32. Sample problem: Consider a force that is a function of time: F(t) = (16 t2 – 8 t + 4)N • If this force acts upon a 4 kg particle at rest for 1.0 seconds, what is the resulting change in velocity of the particle?

33. Try these samples on a clean sheet of paper. • 1. Calculate the work done by a force that applies F(x) = 3x + x3, while it moves an object from 3 to 8 meters. • 2. A tractor pulls a trailer with a force that varies according to F(x) = x – 3x. Calculate the work done from rest to 2.0 m. • 3.

34. Problem: Derive an expression for the work done by a spring as it is stretched from its equilibrium position

35. Problem: How much work does an applied force do when it stretches a nonlinear spring where the force varies according to the expressions F = (300 N/m) x – (25 N/m2)x2 from its equilibrium length to 20 cm?

36. Work Energy Theorem

37. Net Work or Total Work • An object can be subject to many forces at the same time, and if the object is moving, the work done by each force can be individually determined. • At the same time one force does positive work on the object, another force may be doing negative work, and yet another force may be doing no work at all. • The net work, or total, work done on the object (Wnet or Wtot) is the scalar sum of the work done on an object by all forces acting upon the object. • Wnet = ΣWi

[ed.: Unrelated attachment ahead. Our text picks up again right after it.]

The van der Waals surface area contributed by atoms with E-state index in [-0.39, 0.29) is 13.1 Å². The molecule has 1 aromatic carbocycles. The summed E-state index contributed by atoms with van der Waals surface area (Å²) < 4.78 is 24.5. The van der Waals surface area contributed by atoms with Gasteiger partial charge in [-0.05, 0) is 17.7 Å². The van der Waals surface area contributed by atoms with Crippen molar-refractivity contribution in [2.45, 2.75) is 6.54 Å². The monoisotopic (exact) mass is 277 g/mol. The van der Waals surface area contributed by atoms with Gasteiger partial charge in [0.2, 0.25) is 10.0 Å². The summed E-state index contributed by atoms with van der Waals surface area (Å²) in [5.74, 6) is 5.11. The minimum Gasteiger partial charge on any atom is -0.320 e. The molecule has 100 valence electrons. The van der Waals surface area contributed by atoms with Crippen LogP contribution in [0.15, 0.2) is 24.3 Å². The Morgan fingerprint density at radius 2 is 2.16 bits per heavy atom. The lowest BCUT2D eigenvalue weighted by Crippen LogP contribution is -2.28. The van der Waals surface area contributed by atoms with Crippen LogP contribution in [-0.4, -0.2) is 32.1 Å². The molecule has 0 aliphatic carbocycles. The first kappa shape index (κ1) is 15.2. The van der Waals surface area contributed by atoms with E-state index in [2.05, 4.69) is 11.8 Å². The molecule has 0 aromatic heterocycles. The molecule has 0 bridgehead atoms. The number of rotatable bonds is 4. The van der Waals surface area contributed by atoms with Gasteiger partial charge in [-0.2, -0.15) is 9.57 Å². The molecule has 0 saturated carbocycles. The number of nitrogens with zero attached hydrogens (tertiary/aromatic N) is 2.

38. The Work-Energy Theorem • Wnet = ΔK • When net work due to all forces acting upon an object is positive, the kinetic energy of the object will increase. • When net work due to all forces acting upon an object is negative, the kinetic energy of the object will decrease. • When there is no net work acting upon an object, the kinetic energy of the object will be unchanged. • (Note this says nothing about the kinetic energy.)

39. Kinetic Energy • Kinetic energy is one form of mechanical energy, which is energy we can easily see and characterize. Kinetic energy is due to the motion of an object. • K = ½ m v2 • K: Kinetic Energy in Joules. • m: mass in kg • v: speed in m/s • In vector form, K = ½ m v•v • Ranking Tasks 1234

40. Problem: A net force of 320 N acts over 1.3 m on a 0.4 kg particle moving at 2.0 m/s. What is the speed of this particle after this interaction?